Charter Troubles

Members of Concordia’s Senate—the highest academic body at the university—are often left powerless next to the Board of Governors, the ultimate authority of the school that has veto power over all Senate decisions.

The most recent example of this dynamic occurred over the winter holidays when Concordia staff had to be back at work on Jan. 3, earlier than other universities in the province. The Senate had voted to return to work on the Jan. 4, but the Board of Governors ignored their stance, forcing employees back to work early.

This subordinate nature of the Senate has left senators looking for ways to move away from a hierarchical system, which has established the Senate as subordinate to the Board, to one where the two bodies play on a more level field.

The Board endorsed the idea of a bicameral system when it voted to adopt all the recommendations of this summer’s External Governance Committee Report, which investigated issues in the school’s power hierarchy. One of the report’s recommendations was more equally distributing power between the BoG and Senate.

“The only way to really truly empower the academic community at the university is to change the charter of the university,” said Concordia Student Union President Lex Gill, referring to the document that acts as a “codification of the laws governing the incorporation” of the school.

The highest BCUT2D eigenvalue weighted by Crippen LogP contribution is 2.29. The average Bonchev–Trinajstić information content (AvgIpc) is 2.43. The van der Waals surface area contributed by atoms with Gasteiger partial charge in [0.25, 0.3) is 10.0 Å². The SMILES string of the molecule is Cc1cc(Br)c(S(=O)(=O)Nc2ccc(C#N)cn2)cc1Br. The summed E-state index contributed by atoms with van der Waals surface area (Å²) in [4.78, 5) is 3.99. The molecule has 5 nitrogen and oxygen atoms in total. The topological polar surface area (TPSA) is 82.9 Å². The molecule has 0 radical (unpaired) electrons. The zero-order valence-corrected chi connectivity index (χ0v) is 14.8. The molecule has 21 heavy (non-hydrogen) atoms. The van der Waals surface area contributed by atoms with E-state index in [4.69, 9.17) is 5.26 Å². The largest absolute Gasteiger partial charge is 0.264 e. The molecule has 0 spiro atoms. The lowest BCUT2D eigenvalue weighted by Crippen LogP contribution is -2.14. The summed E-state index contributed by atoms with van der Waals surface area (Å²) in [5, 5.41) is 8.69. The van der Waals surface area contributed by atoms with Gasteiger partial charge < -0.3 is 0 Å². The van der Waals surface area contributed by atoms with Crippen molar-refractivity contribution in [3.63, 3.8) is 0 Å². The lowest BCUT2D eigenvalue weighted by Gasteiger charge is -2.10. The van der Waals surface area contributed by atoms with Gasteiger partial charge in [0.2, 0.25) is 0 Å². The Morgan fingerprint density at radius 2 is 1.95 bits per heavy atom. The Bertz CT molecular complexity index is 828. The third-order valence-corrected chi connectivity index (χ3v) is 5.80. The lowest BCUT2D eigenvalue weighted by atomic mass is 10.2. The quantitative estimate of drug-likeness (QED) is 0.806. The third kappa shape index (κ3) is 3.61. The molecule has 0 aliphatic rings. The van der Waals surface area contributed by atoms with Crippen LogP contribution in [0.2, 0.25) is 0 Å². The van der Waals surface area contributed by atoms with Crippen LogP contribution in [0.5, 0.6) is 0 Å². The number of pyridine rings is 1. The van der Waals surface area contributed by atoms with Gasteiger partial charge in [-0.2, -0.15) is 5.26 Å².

The idea has been met with mixed reviews from senators, said Gill. Some want to open the charter immediately, some want to wait and some are completely uncomfortable with the idea.

A concern for some senators is that any reforms to the charter would need to be made by the provincial government in the National Assembly away from the purview of the Senate.

“If there is a government that exists that wants to make [additional] changes to the charter, there’s nothing we could really do to stop them from making those changes,” said Andy Filipowich, a Fine Arts faculty student and undergraduate Senator representative.

“There’s a group of people who say ‘Do we really want the charter opened up in front of the National Assembly so that the Quebec government can decide what an English university should look like and how it should be governed?’” said Gill.

Gill, for her part, doesn’t see things the same way. “The university needs to find a bit of courage, think about the process carefully, develop a draft, create committees, and deal with it,” she said.

At the Dec. 9 Senate meeting, Provost David Graham presented an eight-page report on the pros and cons of opening the Charter. No decision on opening the Charter was reached at the meeting, and there is currently no timeline for reaching such a decision, says Filipowich.

“The gears of democracy turn slowly at Concordia, when they turn at all, but it’s our absolute hope that it’s dealt with sincerely and urgently and with the amount of gravity that it deserves,” said Gill.

Another one of the upcoming initiatives senators will discuss this year will be the new name project, which advocates are hoping will help bring major changes to the way students are identified at Concordia.

Proponents of the name project want students to be officially identified by their chosen name, instead of their legal name, which is currently the case.